Maybe time travel is physically possible. I don’t have any special insight here. General relativity allows many models that allow time travel. So in that sense, sure, why not? When you start adding conditions, however, it becomes harder and harder to find such models. You want the Tardis to create the spacetime path on which Dr Who goes back? Then that means you want a time machine, and it’s much harder to have a spacetime with a time machine in it than just a spacetime with some paths that might take you backward in time. You want a “realistic” matter-energy distribution? Then it’s harder still. You want the spacetime to have certain “reasonable” features, like no holes or weird topological identifications? Then harder still. I don’t think these conditions necessarily shut the window of possibility shut. Hardness doesn’t necessarily mean unlikely. Still, the opening starts to look depressingly small, however, and maybe that’s telling us something.  
 
Whether future physics opens the window wider I can’t say. Perhaps it will vindicate the Doctor when he says that “People assume that time is a strict progression of cause to effect, but actually … it’s more like a big ball of wibbly wobbly… time-y wimey… stuff.”
 
3:AM: Finally, do you find reading non-physics and non-philosophy can help you get your ideas in order? So are there science fiction books – or films – for example, that have been influential for your thinking? Do you have favourites?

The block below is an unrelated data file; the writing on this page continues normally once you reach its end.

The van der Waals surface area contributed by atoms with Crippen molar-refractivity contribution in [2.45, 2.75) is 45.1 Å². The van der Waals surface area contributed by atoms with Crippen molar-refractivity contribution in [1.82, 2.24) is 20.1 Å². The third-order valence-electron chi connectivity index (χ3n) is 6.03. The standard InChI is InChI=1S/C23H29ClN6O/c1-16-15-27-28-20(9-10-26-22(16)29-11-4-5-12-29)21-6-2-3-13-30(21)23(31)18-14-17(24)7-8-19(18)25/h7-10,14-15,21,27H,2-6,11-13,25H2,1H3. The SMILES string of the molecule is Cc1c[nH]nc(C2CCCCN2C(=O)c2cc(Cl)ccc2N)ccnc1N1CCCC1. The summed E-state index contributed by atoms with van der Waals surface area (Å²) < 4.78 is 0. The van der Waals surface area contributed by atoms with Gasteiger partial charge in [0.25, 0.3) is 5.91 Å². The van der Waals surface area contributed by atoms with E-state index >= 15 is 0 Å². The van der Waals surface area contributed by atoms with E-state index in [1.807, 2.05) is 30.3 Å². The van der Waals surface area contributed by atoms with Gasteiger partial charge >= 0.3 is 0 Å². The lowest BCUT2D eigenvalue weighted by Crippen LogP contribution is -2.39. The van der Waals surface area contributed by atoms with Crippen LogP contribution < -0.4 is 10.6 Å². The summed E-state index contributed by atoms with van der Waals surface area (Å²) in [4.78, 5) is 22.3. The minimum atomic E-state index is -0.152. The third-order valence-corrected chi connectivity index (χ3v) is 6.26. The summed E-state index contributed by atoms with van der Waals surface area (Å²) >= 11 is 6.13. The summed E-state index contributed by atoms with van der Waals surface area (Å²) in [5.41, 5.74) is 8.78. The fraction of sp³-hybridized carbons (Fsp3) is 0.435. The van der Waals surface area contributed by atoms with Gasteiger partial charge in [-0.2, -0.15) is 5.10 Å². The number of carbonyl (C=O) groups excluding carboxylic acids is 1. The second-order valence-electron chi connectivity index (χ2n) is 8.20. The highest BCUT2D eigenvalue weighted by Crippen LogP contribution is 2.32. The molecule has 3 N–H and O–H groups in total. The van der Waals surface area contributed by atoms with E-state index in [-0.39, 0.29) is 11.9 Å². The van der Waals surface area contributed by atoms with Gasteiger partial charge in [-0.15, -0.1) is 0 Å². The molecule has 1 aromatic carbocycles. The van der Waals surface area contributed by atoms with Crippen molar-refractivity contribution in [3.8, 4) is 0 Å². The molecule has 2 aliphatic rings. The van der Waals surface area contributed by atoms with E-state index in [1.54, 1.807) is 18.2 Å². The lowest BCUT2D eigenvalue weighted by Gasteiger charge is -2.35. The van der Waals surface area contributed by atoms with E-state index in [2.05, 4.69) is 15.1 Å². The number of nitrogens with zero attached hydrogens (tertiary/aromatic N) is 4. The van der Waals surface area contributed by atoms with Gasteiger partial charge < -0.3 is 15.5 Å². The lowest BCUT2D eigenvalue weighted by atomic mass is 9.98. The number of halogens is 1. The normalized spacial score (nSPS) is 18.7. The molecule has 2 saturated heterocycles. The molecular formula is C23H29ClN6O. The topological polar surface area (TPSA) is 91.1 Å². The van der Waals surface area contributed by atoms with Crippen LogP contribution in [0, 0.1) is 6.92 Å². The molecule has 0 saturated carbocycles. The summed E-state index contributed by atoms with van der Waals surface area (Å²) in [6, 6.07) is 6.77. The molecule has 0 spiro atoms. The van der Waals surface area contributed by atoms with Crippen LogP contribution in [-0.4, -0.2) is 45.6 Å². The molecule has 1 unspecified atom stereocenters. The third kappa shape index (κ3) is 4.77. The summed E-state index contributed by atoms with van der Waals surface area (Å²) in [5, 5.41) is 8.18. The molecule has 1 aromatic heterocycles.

CC: To write a fictional story taking place in a universe unlike ours in some respects takes enormous imagination. The character is embedded in a world, a world containing time travel, time-reversed galaxies, or Euclidean signature (Greg Egan’s Orthogonal) and the author must really envision what challenges would face such a creature, what they would find strange or natural, and so on. In the book project I’m currently engaged in, I’m trying to do something similar, imagining why creatures like us embedded in a relativistic universe would come up with a conception of time as we do. So in some ways it’s the same kind of project, and in some ways its approached the same way as I imagine someone writes sci-fi. Given the similarities, reading the sci-fi probably helps. I just hope that my story turns out non-fictional.
 
Do I have favorites? Sure. For thinking about time and free will, it’s hard to beat the films Twelve Monkeys or La Jetée or the short story ‘Hundred Thousand Light Year Diary’ by Greg Egan. For puzzles about personal identity, I also like Egan’s ‘Learning to Be Me’.
 
3:AM: And finally finally, can you give the sassy bunch of metaphysicians at 3:AM your top five books on the subject that you think will help us get a firm grip on this weird and wonderful domain of thought?

CC: Let me narrow the focus from metaphysics in general to metaphysical issues arising from modern physics. Then, in no particular order, some accessible and excellent books are
Time and Space, Barry Dainton
The Metaphysics Within Physics, Tim Maudlin
Quantum Mechanics and Experience, David Albert
An Introduction to the Philosophy of Physics, Marc Lange
Real Time II, D.H. Mellor



richardmarshall

ABOUT THE AUTHOR
Richard Marshall is still biding his time.

First published in 3:AM Magazine: Friday, June 1st, 2012.